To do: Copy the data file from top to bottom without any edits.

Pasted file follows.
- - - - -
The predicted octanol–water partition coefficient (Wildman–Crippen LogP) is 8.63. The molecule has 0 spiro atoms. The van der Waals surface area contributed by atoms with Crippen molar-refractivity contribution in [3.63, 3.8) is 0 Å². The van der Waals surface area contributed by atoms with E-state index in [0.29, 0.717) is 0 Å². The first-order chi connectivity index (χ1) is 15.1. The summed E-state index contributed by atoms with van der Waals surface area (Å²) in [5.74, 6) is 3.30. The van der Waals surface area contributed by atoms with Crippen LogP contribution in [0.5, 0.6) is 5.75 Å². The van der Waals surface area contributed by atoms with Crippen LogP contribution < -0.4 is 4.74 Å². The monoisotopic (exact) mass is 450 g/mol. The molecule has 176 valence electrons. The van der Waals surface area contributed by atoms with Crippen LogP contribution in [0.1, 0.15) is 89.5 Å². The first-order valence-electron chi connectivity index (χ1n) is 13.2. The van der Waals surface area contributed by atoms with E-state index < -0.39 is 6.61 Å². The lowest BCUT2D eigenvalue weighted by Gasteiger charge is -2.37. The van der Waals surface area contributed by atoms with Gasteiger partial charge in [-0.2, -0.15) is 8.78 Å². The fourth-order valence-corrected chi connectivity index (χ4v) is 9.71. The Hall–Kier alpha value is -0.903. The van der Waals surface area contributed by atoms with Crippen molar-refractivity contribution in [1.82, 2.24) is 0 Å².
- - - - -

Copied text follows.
The predicted octanol–water partition coefficient (Wildman–Crippen LogP) is 8.63. The molecule has 0 spiro atoms. The van der Waals surface area contributed by atoms with Crippen molar-refractivity contribution in [3.63, 3.8) is 0 Å². The van der Waals surface area contributed by atoms with E-state index in [0.29, 0.717) is 0 Å². The first-order chi connectivity index (χ1) is 15.1. The summed E-state index contributed by atoms with van der Waals surface area (Å²) in [5.74, 6) is 3.30. The van der Waals surface area contributed by atoms with Crippen LogP contribution in [0.5, 0.6) is 5.75 Å². The van der Waals surface area contributed by atoms with Crippen LogP contribution < -0.4 is 4.74 Å². The monoisotopic (exact) mass is 450 g/mol. The molecule has 176 valence electrons. The van der Waals surface area contributed by atoms with Crippen LogP contribution in [0.1, 0.15) is 89.5 Å². The first-order valence-electron chi connectivity index (χ1n) is 13.2. The van der Waals surface area contributed by atoms with E-state index < -0.39 is 6.61 Å². The lowest BCUT2D eigenvalue weighted by Gasteiger charge is -2.37. The van der Waals surface area contributed by atoms with Gasteiger partial charge in [-0.2, -0.15) is 8.78 Å². The fourth-order valence-corrected chi connectivity index (χ4v) is 9.71. The Hall–Kier alpha value is -0.903. The van der Waals surface area contributed by atoms with Crippen molar-refractivity contribution in [1.82, 2.24) is 0 Å².